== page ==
7 Tips for Great Promotional DJ Photos (Press-Kits)

Kilma DJ, Radio Host, Female artist, winnipeg dj house techno and edm

Photo by Aaron Kostiuk

Many of us have seen those awful headphone shots, those cheesy glamour photos, turntables unplugged and the awkwardly posed dj tangled up in cords. These high quality press-photos are often used for a multitude of promotional material from websites and flyers to swag and magazine interviews. But what if your don’t properly showcase your brand? You’ve seen those perfectly place shots with the headphone and think, “I could do that.” But when it comes to promotional pictures it’s easy to make the common mistakes other hopefuls  have made.  To organically incorporate your personality in your shots, let alone find the right photographer can prove to be a challenge. So I’ve set up some key tips on getting those pictures that leave a lasting impression, both of your brand and your personality. So let’s begin.

1. Know what you want (or at least have a good idea.)

Chances are when you walk into a tattoo shop, you’re going to want some examples of artwork to place on your body. You’re not going to expect the tattoo artist to KNOW what you want. Your promo shot ideas need just as much direction. You can bring clippings, show online photos and let them know what you’d like to incorporate from those photos in yours. (Ahead of the shoot date.)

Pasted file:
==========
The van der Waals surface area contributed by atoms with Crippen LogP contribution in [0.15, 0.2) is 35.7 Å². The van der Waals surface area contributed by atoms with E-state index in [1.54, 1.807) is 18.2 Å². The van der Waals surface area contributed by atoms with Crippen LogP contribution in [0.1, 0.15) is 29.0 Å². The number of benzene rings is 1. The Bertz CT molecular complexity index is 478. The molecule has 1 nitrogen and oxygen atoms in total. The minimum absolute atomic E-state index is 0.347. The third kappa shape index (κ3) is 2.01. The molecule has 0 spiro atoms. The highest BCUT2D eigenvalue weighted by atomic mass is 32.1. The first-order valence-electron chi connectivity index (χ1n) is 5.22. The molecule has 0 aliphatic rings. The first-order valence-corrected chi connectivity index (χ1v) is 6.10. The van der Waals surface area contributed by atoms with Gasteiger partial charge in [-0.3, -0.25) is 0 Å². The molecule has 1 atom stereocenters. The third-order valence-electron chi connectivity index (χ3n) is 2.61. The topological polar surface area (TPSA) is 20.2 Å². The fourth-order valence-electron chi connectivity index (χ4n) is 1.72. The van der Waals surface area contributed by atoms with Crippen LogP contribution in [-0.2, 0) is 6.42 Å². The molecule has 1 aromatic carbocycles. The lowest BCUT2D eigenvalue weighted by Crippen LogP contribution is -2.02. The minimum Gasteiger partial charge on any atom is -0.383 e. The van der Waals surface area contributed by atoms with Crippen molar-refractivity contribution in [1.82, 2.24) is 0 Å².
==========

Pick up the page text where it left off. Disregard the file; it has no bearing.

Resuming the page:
“It is not simply enough to rely on the photographer for the ideas because in most cases the photographer does not know you. Once you build the rapport and work together a few times, then it is different, the photographer will have a better idea of your personality and style and can collaborate with you easier on your project.” – Aaron Kostiuk

 

Cam Nikkel Photography

Photo by – Cam Nikkel of P&S Zine

2. Location, location, location.

“Often some of the best photos are the result of the photographer meeting up with the subject in a location that they’re familiar with such as an artist’s studio, a DJ’s practice space, a musician with their favourite instrument in their own jam space. No props supplied by the photographer, no locations that aren’t relevant to the subject. Simply discuss the desired end result, hang out, get comfortable, find the right lighting, point and shoot!” – Cam Nikkel from P&S Zine

Like Cam pointed out, don’t use locations or props that aren’t relevant to the subject (YOU!) Let the photo speak of your interests, which could be your favourite local shop or a park you often visit.

3. Sometimes Less is more.

Unless you typically show up at the club wearing a gold grill, banana hammock, loads of bling, while holding a blow up doll… you may want to ease up on the props. Think about what this photo says about YOU. “S/he is goofy, fun, seriously, polished or maybe a bit quirky.” These shots are used for a multitude of promo. Having at least a couple options for a graphic design to crop or edit at their desire make an easy choice for website artwork and flyers.

This also includes how many photos you put out. You don’t need to or even should share 15 photos of you in the same outfit, in the same area with a few different poses. Often photographers are taking 400-500 in a couple hour shoot. Many will only show you 4-5 really amazing shots in different outfits. Trust them to pick out the most flattering but don’t be afraid to work with them to find something you like. Numerous edits of the same looking photo is redundant. Again sometimes less is more!